Title: All The Bright Places
Author: Jennifer Niven
Publisher: Knopf Books
Rating: 3/5 Stars
Hardcover, 388 Pages
Published January 2015
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Summary: Theodore Finch is fascinated by death, and he constantly thinks of ways he might kill himself. But each time, something good, no matter how small, stops him. Violet Markey lives for the future, counting the days until graduation, when she can escape her Indiana town and her aching grief in the wake of her sister’s recent death. When Finch and Violet meet on the ledge of the bell tower at school, it’s unclear who saves whom. And when they pair up on a project to discover the “natural wonders” of their state, both Finch and Violet make more important discoveries: It’s only with Violet that Finch can be himself—a weird, funny, live-out-loud guy who’s not such a freak after all. And it’s only with Finch that Violet can forget to count away the days and start living them. But as Violet’s world grows, Finch’s begins to shrink.A good blogger friend of mine named Ana from over at Ana Loves grabbed me a copy of this book at BookCon this past May. We were about to meet up but were both waiting on separate signing lines when she asked if any of us wanted anything from the signing line she was on (we were all in a group chat and planning to meet up later that day). When she mentioned All the Bright Places, I recognized the book as one that had been sitting on my TBR for awhile, so I asked for a copy. Ana surprised me by even getting it signed and personalized! So once again, thank you Ana for getting me a signed and personalized copy of this book! You rock! :D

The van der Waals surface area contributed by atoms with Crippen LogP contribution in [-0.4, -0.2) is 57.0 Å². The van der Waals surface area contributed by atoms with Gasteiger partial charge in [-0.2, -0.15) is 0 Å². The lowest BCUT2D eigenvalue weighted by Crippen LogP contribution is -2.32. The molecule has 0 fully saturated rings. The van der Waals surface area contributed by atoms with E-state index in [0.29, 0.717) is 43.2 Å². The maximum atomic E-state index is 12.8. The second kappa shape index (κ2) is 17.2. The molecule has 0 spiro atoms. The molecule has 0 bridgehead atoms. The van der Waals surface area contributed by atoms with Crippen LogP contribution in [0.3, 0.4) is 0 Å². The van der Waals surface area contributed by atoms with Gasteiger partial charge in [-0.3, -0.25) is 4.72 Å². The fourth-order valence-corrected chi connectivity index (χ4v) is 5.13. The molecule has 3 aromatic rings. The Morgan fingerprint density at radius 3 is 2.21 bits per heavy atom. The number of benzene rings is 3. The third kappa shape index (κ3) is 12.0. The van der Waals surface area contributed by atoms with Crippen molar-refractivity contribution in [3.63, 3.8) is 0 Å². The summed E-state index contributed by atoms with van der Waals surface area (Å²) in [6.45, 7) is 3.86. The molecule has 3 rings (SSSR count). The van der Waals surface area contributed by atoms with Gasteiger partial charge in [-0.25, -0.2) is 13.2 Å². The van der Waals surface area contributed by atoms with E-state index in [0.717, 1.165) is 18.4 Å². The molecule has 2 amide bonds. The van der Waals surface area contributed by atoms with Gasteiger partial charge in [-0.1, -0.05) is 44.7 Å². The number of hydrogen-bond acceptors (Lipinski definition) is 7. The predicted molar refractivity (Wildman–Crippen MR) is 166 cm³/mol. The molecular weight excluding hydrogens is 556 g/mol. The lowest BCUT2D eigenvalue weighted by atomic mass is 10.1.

Okay, now time to start reviewing it. I didn't notice that this book had similarities right away, but a few reviews on Goodreads that I scrolled through pointed them right out to me. Violet - the protagonist's name - is a color. So is Hazel, from The Fault in Our Stars. Theodore Finch - her possible companion and semi-close friend - is a name that sounds like it could come from a 19th century book. The same could be said for the name Augustus Waters. Both the Violet/Finch and Hazel/Gus combos are smart, deep thinkers with a deep knowledge and love for old and/or profound authors. Both books take serious diseases (cancer/suicide) and try to make light of the dark situation through the main characters' actions.
Normally some slight parallels in books don't bother me, but this one tugged at me a little bit. I'm a huge fan of The Fault in Our Stars and looking back on this book after I've finished it, I definitely see more than a few key similarities. I am not saying that Jennifer Niven stole the TFiOS plot. I am just saying that they were pretty similar and therefore I felt that the book was a bit predictable at times. Speaking of predictable...